St. Lucie County Sheriff's "Pumpkin Patrol" will provide calming presence in residential neighborhoods Halloween night (Oct. 31), according to Sheriff Mascara
Friday, Oct. 25: Once again, Pumpkin Patrol deputies will provide a calming presence in residential neighborhoods Halloween night (Oct. 31), according to St. Lucie County Sheriff Ken J. Mascara.
"For many years, members of our School Resource Deputy Unit will be on Pumpkin Patrol on Halloween night to supplement the work of zone patrol deputies in residential areas throughout St. Lucie County," Sheriff Mascara said. "These deputies will be available to assist trick-or-treaters and their parents from 5 to 9 p.m. Halloween night."
Sheriff Mascara said, "Some parents are concerned about whether their children will go to the homes of registered sex offenders or sexual predators on Halloween night. I want to invite those parents to visit our Sheriff's Office website at stluciesheriff.com. On the left-hand sidebar of every page, they will find a button labeled 'Offender Search.' This will enable people to enter a street address and search the Florida sexual offender/predator registry for any registered sexual offender or predator living with in a 1-to-5-mile radius of the address entered. Parents can also open a map of the search results by clicking the 'Display Results in Map' link."
In addition, to ensure that trick-or-treaters, parents and their homes stay safe, Sheriff Mascara has these safety tips for Halloween night:
• Clear your yard and sidewalk of any obstacles or decorations that may be hard to see in the dark, lest someone go bump in the night.
• Keep your house well lighted, both inside and out; you wouldn’t want to miss any particularly good costumes, would you?
• Ask your Neighborhood Watch or local citizen’s group to haunt (patrol) your community.
• Report any suspicious or criminal activity by calling 9-1-1 immediately.
To make sure even the scariest costumes are safe, keep these tips in mind when buying or designing one:
• Try makeup instead of masks; it’s more comfortable and doesn’t obstruct vision the way masks can.
• Check to ensure that costumes are flame-retardant so that young ones are safe around jack-o’-lanterns, candles, and other flames.
• Keep costumes short to ensure that the only trip taken is the one around the neighborhood.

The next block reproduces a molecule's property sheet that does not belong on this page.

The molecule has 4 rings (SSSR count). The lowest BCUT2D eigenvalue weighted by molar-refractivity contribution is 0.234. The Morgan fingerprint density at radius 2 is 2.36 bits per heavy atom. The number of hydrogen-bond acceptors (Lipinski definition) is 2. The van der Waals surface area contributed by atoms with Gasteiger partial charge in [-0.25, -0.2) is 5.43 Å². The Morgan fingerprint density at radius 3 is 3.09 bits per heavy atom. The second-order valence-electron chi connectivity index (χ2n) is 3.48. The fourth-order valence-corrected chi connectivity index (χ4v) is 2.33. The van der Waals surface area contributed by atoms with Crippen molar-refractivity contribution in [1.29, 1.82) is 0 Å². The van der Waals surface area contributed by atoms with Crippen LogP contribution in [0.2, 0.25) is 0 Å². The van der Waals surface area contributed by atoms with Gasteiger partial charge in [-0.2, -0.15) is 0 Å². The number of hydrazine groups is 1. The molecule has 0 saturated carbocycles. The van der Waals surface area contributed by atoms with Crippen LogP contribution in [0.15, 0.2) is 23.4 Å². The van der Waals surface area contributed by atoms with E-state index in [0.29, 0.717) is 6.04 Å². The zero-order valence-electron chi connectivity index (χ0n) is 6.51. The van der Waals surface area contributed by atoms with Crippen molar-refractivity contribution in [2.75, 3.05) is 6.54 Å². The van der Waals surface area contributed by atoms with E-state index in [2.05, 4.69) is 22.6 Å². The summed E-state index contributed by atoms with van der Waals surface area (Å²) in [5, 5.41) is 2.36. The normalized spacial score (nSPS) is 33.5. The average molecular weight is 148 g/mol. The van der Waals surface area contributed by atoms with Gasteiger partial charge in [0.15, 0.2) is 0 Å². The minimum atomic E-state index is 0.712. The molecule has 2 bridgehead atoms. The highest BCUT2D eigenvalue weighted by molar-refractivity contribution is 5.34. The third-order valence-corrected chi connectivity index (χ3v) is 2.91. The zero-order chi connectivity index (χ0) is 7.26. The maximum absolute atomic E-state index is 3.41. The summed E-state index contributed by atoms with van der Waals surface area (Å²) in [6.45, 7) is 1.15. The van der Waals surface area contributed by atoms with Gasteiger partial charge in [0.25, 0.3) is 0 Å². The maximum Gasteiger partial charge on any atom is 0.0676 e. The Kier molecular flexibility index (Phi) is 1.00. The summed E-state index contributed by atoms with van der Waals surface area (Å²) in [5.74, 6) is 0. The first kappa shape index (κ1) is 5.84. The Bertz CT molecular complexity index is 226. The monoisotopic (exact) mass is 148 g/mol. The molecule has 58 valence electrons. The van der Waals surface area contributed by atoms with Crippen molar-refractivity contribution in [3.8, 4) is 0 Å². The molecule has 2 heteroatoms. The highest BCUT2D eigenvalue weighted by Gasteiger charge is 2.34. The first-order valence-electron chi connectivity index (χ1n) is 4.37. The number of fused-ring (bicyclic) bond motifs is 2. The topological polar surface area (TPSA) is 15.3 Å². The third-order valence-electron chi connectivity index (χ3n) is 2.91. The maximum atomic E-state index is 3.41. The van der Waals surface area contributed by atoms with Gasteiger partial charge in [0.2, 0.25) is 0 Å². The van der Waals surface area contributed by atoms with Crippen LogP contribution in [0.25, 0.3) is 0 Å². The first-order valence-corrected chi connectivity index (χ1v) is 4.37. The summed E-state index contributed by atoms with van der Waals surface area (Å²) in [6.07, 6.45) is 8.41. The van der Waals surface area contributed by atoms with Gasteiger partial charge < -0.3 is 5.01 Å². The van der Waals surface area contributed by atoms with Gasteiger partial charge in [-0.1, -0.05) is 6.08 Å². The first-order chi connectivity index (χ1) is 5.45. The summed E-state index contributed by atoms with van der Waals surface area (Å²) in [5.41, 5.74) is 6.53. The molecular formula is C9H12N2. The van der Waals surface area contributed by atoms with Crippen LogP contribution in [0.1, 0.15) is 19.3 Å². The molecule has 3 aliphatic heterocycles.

• Look for brightly colored costumes, attach reflector strips to costumes and bags, and remind trick-or-treaters to carry glow sticks and flashlights.
• If a costume involves any sort of fake weapon, make sure that it is made of a flexible material such as cardboard or foam. Or, avoid the whole problem of weapons by challenging your child to design a costume that is scary without one.
Keep in mind the next few tips to make sure your trick-or-treaters' night in the neighborhood will be safe and fun:
• Older kids should trick-or-treat in groups; kids walking around alone are never as safe as those in groups, and especially not at night. Younger kids should be accompanied by a parent or trusted neighbor.
• Review the route for trick-or-treating beforehand and set a time set when kids should be home. Also, have a plan if your child gets separated from his or her friends or from you.
• Remind your children not to enter strange houses or cars.
After a successful and safe night around the neighborhood, remember that the treats still need scrutiny before anyone eats them.
• Remind your children not to eat treats until they’ve come home. To help ensure this, feed them a meal or a substantial snack before they go out.
• Check all treats at home in a well-lighted place. Be especially wary of anything that is not wrapped by the factory or that is no longer sealed.
• Remind kids not to eat everything at once, lest they be green even without the makeup.
For more safety information, people can visit the National Crime Prevention Council website at ncpc.org/programs/crime-prevention-month/crime-prevention-month-and-halloween .
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